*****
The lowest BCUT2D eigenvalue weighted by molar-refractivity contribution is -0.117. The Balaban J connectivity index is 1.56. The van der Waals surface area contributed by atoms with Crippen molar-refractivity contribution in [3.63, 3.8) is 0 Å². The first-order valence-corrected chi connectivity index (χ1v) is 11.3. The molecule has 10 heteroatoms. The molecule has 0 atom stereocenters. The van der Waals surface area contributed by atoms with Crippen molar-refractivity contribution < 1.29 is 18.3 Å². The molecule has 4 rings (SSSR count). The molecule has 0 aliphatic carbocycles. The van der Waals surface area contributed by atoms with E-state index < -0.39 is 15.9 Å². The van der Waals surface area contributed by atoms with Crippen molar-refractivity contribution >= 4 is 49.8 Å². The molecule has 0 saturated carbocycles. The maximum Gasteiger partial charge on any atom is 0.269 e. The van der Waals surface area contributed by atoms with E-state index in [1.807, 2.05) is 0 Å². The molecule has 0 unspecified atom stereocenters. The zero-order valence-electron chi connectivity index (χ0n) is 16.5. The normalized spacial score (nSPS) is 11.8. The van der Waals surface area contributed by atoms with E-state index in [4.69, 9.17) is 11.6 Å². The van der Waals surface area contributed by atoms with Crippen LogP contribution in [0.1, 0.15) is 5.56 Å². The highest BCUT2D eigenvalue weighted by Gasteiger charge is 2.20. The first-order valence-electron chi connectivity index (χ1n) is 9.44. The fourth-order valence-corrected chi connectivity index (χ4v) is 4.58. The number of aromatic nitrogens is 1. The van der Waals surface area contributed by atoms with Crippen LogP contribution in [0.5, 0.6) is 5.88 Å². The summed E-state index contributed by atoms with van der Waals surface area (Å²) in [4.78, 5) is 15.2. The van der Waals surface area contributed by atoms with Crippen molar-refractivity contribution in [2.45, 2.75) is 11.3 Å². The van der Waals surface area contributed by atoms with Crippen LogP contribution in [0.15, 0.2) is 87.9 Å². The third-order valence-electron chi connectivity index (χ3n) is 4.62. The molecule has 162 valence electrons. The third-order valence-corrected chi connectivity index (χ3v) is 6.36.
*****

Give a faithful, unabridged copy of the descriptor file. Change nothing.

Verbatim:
The lowest BCUT2D eigenvalue weighted by molar-refractivity contribution is -0.117. The Balaban J connectivity index is 1.56. The van der Waals surface area contributed by atoms with Crippen molar-refractivity contribution in [3.63, 3.8) is 0 Å². The first-order valence-corrected chi connectivity index (χ1v) is 11.3. The molecule has 10 heteroatoms. The molecule has 0 atom stereocenters. The van der Waals surface area contributed by atoms with Crippen molar-refractivity contribution < 1.29 is 18.3 Å². The molecule has 4 rings (SSSR count). The molecule has 0 aliphatic carbocycles. The van der Waals surface area contributed by atoms with E-state index < -0.39 is 15.9 Å². The van der Waals surface area contributed by atoms with Crippen molar-refractivity contribution >= 4 is 49.8 Å². The molecule has 0 saturated carbocycles. The maximum Gasteiger partial charge on any atom is 0.269 e. The van der Waals surface area contributed by atoms with E-state index in [1.807, 2.05) is 0 Å². The molecule has 0 unspecified atom stereocenters. The zero-order valence-electron chi connectivity index (χ0n) is 16.5. The normalized spacial score (nSPS) is 11.8. The van der Waals surface area contributed by atoms with E-state index in [4.69, 9.17) is 11.6 Å². The van der Waals surface area contributed by atoms with Crippen LogP contribution in [0.1, 0.15) is 5.56 Å². The highest BCUT2D eigenvalue weighted by Gasteiger charge is 2.20. The first-order valence-electron chi connectivity index (χ1n) is 9.44. The fourth-order valence-corrected chi connectivity index (χ4v) is 4.58. The number of aromatic nitrogens is 1. The van der Waals surface area contributed by atoms with Crippen LogP contribution in [0.5, 0.6) is 5.88 Å². The summed E-state index contributed by atoms with van der Waals surface area (Å²) in [4.78, 5) is 15.2. The van der Waals surface area contributed by atoms with Crippen molar-refractivity contribution in [2.45, 2.75) is 11.3 Å². The van der Waals surface area contributed by atoms with Crippen LogP contribution in [0.15, 0.2) is 87.9 Å². The third-order valence-electron chi connectivity index (χ3n) is 4.62. The molecule has 162 valence electrons. The third-order valence-corrected chi connectivity index (χ3v) is 6.36.